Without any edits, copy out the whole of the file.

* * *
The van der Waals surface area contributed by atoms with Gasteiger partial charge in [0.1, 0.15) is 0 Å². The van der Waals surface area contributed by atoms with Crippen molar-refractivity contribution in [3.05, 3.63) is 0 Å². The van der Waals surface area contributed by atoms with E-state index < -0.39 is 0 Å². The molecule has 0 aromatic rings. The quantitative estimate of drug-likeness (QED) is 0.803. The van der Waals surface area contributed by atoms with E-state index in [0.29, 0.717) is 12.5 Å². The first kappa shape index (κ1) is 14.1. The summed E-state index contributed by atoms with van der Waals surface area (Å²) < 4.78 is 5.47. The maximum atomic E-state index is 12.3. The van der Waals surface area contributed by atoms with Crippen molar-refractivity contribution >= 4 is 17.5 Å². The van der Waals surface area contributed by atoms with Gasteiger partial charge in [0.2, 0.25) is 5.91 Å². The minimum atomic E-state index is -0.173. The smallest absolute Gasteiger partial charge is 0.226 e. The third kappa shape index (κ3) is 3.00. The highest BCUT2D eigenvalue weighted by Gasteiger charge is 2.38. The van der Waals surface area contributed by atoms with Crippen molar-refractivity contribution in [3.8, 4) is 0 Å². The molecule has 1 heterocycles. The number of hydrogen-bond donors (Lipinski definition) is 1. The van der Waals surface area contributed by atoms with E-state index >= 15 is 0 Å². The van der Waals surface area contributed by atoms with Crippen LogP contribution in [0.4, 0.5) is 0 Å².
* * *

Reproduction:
The van der Waals surface area contributed by atoms with Gasteiger partial charge in [0.1, 0.15) is 0 Å². The van der Waals surface area contributed by atoms with Crippen molar-refractivity contribution in [3.05, 3.63) is 0 Å². The van der Waals surface area contributed by atoms with E-state index < -0.39 is 0 Å². The molecule has 0 aromatic rings. The quantitative estimate of drug-likeness (QED) is 0.803. The van der Waals surface area contributed by atoms with E-state index in [0.29, 0.717) is 12.5 Å². The first kappa shape index (κ1) is 14.1. The summed E-state index contributed by atoms with van der Waals surface area (Å²) < 4.78 is 5.47. The maximum atomic E-state index is 12.3. The van der Waals surface area contributed by atoms with Crippen molar-refractivity contribution >= 4 is 17.5 Å². The van der Waals surface area contributed by atoms with Gasteiger partial charge in [0.2, 0.25) is 5.91 Å². The minimum atomic E-state index is -0.173. The smallest absolute Gasteiger partial charge is 0.226 e. The third kappa shape index (κ3) is 3.00. The highest BCUT2D eigenvalue weighted by Gasteiger charge is 2.38. The van der Waals surface area contributed by atoms with Crippen molar-refractivity contribution in [3.8, 4) is 0 Å². The molecule has 1 heterocycles. The number of hydrogen-bond donors (Lipinski definition) is 1. The van der Waals surface area contributed by atoms with E-state index >= 15 is 0 Å². The van der Waals surface area contributed by atoms with Crippen LogP contribution in [0.4, 0.5) is 0 Å².